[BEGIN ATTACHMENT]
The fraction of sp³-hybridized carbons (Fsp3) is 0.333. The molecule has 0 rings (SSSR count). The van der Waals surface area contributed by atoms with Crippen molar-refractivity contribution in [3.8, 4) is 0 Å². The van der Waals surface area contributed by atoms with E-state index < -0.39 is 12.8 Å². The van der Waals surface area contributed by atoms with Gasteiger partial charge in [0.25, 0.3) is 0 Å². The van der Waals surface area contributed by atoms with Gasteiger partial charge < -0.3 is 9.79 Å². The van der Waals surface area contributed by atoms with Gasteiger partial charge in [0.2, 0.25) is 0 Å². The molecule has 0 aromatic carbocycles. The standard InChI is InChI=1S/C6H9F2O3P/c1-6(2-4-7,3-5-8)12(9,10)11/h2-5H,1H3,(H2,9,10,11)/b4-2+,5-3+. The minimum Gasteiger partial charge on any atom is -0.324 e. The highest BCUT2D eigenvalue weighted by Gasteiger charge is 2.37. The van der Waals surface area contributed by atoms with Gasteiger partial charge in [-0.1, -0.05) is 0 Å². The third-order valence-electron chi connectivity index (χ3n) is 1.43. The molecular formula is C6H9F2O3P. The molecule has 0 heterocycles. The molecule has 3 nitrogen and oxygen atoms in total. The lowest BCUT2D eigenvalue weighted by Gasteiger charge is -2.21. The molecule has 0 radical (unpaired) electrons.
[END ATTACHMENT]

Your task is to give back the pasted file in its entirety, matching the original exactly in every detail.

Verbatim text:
The fraction of sp³-hybridized carbons (Fsp3) is 0.333. The molecule has 0 rings (SSSR count). The van der Waals surface area contributed by atoms with Crippen molar-refractivity contribution in [3.8, 4) is 0 Å². The van der Waals surface area contributed by atoms with E-state index < -0.39 is 12.8 Å². The van der Waals surface area contributed by atoms with Gasteiger partial charge in [0.25, 0.3) is 0 Å². The van der Waals surface area contributed by atoms with Gasteiger partial charge < -0.3 is 9.79 Å². The van der Waals surface area contributed by atoms with Gasteiger partial charge in [0.2, 0.25) is 0 Å². The molecule has 0 aromatic carbocycles. The standard InChI is InChI=1S/C6H9F2O3P/c1-6(2-4-7,3-5-8)12(9,10)11/h2-5H,1H3,(H2,9,10,11)/b4-2+,5-3+. The minimum Gasteiger partial charge on any atom is -0.324 e. The highest BCUT2D eigenvalue weighted by Gasteiger charge is 2.37. The van der Waals surface area contributed by atoms with Gasteiger partial charge in [-0.1, -0.05) is 0 Å². The third-order valence-electron chi connectivity index (χ3n) is 1.43. The molecular formula is C6H9F2O3P. The molecule has 0 heterocycles. The molecule has 3 nitrogen and oxygen atoms in total. The lowest BCUT2D eigenvalue weighted by Gasteiger charge is -2.21. The molecule has 0 radical (unpaired) electrons.